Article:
What if Russians are reinstated for Pyeongchang closing ceremony?

What if Russians are reinstated for Pyeongchang closing ceremony?
From CBC - February 23, 2018

With the 2018 Winter Olympics closing ceremony set for Sunday in Pyeongchang, one wonders if somewhere nearby there are not boxes of new Russian uniforms waiting to be opened, each stamped with RUSSIA and in the country's full colours, along with Russian flags waiting to be unfurled.

The Russian National Olympic Committee is officially suspended from these Games, a penalty for a state-sponsored doping scheme that helped propel Russia to No. 1 in medals in Sochi.

But here in Pyeongchang, 169 Russians are competing under the banner Olympic Athletes from Russia, or OAR, and they have won at least 14 medals ostensibly as neutral athletes but obviously for Russia. The ban announced by the International Olympic Committee (IOC) on Dec. 5 has been described as something of a fudge from the start.

In punishing the Russian Olympic Committee (ROC), the IOC also set out terms for reinstatement to the Olympic movement, including rules for good behaviour, adherence to anti-doping and a $15 million US fine.

In return for meeting the "letter and spirit' of those conditions, the IOC spelled out that it "may partially or fully lift the suspension of the ROC from the commencement of the closing ceremony of the Olympic Winter Games Pyeongchang 2018."

On Saturday, the IOC executive board meets to hear the findings of a panel investigating the OAR conduct during these Games.

The board will then make a final ruling, perhaps hours before the closing ceremony. And possibly, athletes may abandon their neutral grey OAR uniforms for something more familiar: the white, blue and red of the Russian federation.

This week, especially with news of two Russian doping cases, the question of whether Russia will be reinstated at the closing ceremony has been a persistent undercurrent at the Games.

On Friday, Russian bobsled athlete Nadezhda Sergeeva failed a doping test for the banned drug Trimetazidin. She had competed Wednesday at the Olympics, finishing 12th.

Earlier in the week, mixed doubles curler Alexander Krushelnitsky tested positive for meldonium after his bronze medal win with his wife. At first there were protestations and suggestions that someone spiked his drinks while training in Japan.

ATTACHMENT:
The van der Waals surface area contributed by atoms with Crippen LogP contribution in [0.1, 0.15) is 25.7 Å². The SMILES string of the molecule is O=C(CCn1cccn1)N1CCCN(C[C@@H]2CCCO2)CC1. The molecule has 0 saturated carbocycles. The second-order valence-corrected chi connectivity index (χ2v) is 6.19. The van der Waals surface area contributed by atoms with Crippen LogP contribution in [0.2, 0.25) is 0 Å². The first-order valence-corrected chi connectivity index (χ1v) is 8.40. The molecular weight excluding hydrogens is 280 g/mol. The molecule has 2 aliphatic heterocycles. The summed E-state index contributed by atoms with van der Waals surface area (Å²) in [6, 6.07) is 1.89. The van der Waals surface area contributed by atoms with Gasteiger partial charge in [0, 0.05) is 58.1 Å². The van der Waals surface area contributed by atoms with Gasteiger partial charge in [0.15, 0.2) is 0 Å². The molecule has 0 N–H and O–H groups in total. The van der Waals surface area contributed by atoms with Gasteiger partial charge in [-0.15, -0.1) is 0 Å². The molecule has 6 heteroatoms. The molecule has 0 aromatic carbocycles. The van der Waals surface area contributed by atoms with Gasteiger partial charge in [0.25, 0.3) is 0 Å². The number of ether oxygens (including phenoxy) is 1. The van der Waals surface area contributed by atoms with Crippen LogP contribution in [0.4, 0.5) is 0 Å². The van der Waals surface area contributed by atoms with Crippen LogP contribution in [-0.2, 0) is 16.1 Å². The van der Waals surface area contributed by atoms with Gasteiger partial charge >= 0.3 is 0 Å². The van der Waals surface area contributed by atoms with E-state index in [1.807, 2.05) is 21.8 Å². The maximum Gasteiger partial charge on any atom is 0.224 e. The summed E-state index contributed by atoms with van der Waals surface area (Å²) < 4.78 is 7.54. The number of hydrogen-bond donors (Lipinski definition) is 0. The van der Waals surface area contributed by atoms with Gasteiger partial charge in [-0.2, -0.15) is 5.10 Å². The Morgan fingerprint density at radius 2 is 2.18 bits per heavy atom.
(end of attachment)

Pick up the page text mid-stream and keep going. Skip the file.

But ultimately, the OAR delegation apologized, accepted responsibility, swore allegiance to the zero tolerance approach to doping and dropped any challenge to the Court of Arbitration for Sport. A higher purpose seemed at stake.

Dick Pound, the longest serving member of the IOC, told the CBC in January: "It simply looks as if, when you are dealing with the IOC, if you deny deny deny, and you happen to be a big country, just keep denying, because they will find a way to let the athletes from your country participate."

He's been equally outspoken here in Pyeongchang. Recent comments to a British newspaper that described his IOC colleagues as "old farts" missed the mark: Pound has left Pyeongchang with several IOC members filing complaints against him.

Pound never intended to stay through to the closing ceremony. Concerned that the punishment against Russia was tailor-made to ensure reinstatement at these Olympics, Canada's ranking IOC member made it clear in a January letter to IOC president Thomas Bach that he would not be present for any sort of coming-out party at the closing ceremony.

Deal done for #Pyeongchang2018 Closing Ceremony participation? Russian curler withdraws #CAS appeal and accepts failed drugs test for meldonium. Russian fine likely to be processed later today...


Critics say Pound may have booked his flights to and from Pyeongchang before he wrote that letter, but others are standing by him, inspired by his tenacity to push the IOC to serve up severe consequences for doping and his tenacity to ensure clean sport at the Olympics.

Canadian luge silver medalist Sam Edney is among those athletes who are making noise about Russia's possible reinstatement. Tweeting about a meeting with Pound, whom he calls the "clean sport crusader," Edney says he's proud to add his voice to the conversation.


Mind their behaviour


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